Soviet leader Joseph Stalin ordered the deportation of the entire Chechen and Ingush population to Central Asia on the 23rd February of 1944, . More than half of the 500,000 people who were to be forcibly transported died in transit or in massacres committed by Soviet troops. Those who survived the journey were left facing starvation and disease in the harsh winters of Siberia and Central Asia. Within days an entire people had been erased from the land of their ancestors. Overnight Chechnya and Ingushetia were emptied of their native inhabitants, and every reference to Chechnya was removed from official maps, records and encyclopaedias.
In 2004, sixty years after the event, the European Parliament passed a motion that recognised this catastrophe as Genocide. Thus, 23rd February is World Chechnya Day. It is a day that few are aware of and yet none should forget.
World Chechnya Day is intended to commemorate the dignity and resiliance of a people who, against all odds, refused to be erased from existence.
World Chechnya Day is being commemorated to:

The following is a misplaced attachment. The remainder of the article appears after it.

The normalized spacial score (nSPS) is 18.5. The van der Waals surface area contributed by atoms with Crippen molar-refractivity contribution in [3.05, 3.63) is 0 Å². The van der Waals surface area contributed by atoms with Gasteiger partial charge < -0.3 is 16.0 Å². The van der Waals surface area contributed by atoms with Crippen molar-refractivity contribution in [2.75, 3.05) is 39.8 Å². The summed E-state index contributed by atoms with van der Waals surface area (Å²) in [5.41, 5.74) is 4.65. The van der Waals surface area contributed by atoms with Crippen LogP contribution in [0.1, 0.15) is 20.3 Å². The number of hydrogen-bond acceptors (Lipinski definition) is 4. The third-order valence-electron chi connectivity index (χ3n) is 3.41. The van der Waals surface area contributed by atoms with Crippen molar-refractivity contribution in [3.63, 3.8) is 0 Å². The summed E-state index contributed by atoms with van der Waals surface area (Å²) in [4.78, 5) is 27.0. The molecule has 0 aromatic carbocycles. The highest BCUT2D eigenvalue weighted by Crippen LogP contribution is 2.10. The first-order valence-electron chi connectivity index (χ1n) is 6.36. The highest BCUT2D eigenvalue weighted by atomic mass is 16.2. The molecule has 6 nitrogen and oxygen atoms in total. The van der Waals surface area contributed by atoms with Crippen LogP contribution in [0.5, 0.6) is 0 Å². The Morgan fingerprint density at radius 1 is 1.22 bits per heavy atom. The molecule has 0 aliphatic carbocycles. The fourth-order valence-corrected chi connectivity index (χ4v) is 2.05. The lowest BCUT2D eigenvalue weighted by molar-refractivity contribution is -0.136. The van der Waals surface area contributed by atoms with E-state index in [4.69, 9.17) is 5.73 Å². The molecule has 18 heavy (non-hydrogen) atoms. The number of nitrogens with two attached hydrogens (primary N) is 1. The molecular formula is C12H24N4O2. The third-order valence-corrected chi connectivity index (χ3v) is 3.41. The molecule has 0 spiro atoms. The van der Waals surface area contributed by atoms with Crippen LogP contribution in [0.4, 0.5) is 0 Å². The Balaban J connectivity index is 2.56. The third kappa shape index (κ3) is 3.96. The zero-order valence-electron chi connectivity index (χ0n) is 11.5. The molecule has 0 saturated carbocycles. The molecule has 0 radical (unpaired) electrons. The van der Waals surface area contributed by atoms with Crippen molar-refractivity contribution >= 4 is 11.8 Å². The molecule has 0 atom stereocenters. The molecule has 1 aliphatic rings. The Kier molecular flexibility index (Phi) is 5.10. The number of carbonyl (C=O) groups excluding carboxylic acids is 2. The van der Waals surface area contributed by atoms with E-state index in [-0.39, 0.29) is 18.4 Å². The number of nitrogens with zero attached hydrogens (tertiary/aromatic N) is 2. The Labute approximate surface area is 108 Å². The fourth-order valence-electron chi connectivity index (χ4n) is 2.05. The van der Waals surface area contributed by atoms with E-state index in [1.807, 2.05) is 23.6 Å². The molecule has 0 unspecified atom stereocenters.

- Recognise the suffering and genocide of the Chechen people as a human catastrophe of historic significance
- Respect all victims of Stalinist deportations
- Raise awareness and understanding of the Chechen genocide as an issue of importance to humanity
- Ensure that the horrendous crimes, racism and victimisation that were committed during the Chechen genocide will never be forgotten or repeated, in Europe or elsewhere in the world
- Reflect on contemporary atrocities that raise similar issues
- Educate subsequent generations about the genocide and the continued relevance of the lessons that can be learnt from it
- Assert a continuing commitment to oppose racism, victimisation and genocide
- Support shared aspirations for the ideals of justice, security, dignity and peace for all.